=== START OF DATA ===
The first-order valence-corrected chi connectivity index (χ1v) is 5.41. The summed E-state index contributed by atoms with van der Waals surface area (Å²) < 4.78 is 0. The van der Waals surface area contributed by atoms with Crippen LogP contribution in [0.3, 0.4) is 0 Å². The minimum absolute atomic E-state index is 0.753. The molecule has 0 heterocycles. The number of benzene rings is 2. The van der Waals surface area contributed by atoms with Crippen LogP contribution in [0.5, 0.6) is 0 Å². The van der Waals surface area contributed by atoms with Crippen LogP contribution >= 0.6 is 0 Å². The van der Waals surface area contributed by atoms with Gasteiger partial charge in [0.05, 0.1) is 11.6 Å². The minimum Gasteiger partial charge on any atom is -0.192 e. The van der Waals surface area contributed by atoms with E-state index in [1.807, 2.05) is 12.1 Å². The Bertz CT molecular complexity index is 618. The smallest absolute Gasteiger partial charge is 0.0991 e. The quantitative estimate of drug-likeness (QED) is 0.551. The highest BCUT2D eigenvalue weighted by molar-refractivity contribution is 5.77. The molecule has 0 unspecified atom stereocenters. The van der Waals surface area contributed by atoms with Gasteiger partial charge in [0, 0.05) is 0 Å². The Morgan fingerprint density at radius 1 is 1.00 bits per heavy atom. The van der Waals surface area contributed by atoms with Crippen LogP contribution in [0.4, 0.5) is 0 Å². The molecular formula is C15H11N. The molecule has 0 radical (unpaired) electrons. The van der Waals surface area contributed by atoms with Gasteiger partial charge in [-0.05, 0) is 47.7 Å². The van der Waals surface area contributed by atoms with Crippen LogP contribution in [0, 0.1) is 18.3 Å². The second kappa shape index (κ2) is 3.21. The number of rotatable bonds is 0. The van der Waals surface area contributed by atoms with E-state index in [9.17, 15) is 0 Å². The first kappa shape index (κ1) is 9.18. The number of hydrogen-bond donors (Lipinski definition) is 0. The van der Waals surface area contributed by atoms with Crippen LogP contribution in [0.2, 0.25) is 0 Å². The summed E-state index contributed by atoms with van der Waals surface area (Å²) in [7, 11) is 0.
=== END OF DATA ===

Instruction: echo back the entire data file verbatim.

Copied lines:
The first-order valence-corrected chi connectivity index (χ1v) is 5.41. The summed E-state index contributed by atoms with van der Waals surface area (Å²) < 4.78 is 0. The van der Waals surface area contributed by atoms with Crippen LogP contribution in [0.3, 0.4) is 0 Å². The minimum absolute atomic E-state index is 0.753. The molecule has 0 heterocycles. The number of benzene rings is 2. The van der Waals surface area contributed by atoms with Crippen LogP contribution in [0.5, 0.6) is 0 Å². The van der Waals surface area contributed by atoms with Crippen LogP contribution >= 0.6 is 0 Å². The van der Waals surface area contributed by atoms with Gasteiger partial charge in [0.05, 0.1) is 11.6 Å². The minimum Gasteiger partial charge on any atom is -0.192 e. The van der Waals surface area contributed by atoms with E-state index in [1.807, 2.05) is 12.1 Å². The Bertz CT molecular complexity index is 618. The smallest absolute Gasteiger partial charge is 0.0991 e. The quantitative estimate of drug-likeness (QED) is 0.551. The highest BCUT2D eigenvalue weighted by molar-refractivity contribution is 5.77. The molecule has 0 unspecified atom stereocenters. The van der Waals surface area contributed by atoms with Gasteiger partial charge in [0, 0.05) is 0 Å². The Morgan fingerprint density at radius 1 is 1.00 bits per heavy atom. The van der Waals surface area contributed by atoms with Crippen LogP contribution in [0.4, 0.5) is 0 Å². The molecular formula is C15H11N. The molecule has 0 radical (unpaired) electrons. The van der Waals surface area contributed by atoms with Gasteiger partial charge in [-0.05, 0) is 47.7 Å². The van der Waals surface area contributed by atoms with Crippen LogP contribution in [0, 0.1) is 18.3 Å². The second kappa shape index (κ2) is 3.21. The number of rotatable bonds is 0. The van der Waals surface area contributed by atoms with E-state index in [9.17, 15) is 0 Å². The first kappa shape index (κ1) is 9.18. The number of hydrogen-bond donors (Lipinski definition) is 0. The van der Waals surface area contributed by atoms with Crippen LogP contribution in [0.2, 0.25) is 0 Å². The summed E-state index contributed by atoms with van der Waals surface area (Å²) in [7, 11) is 0.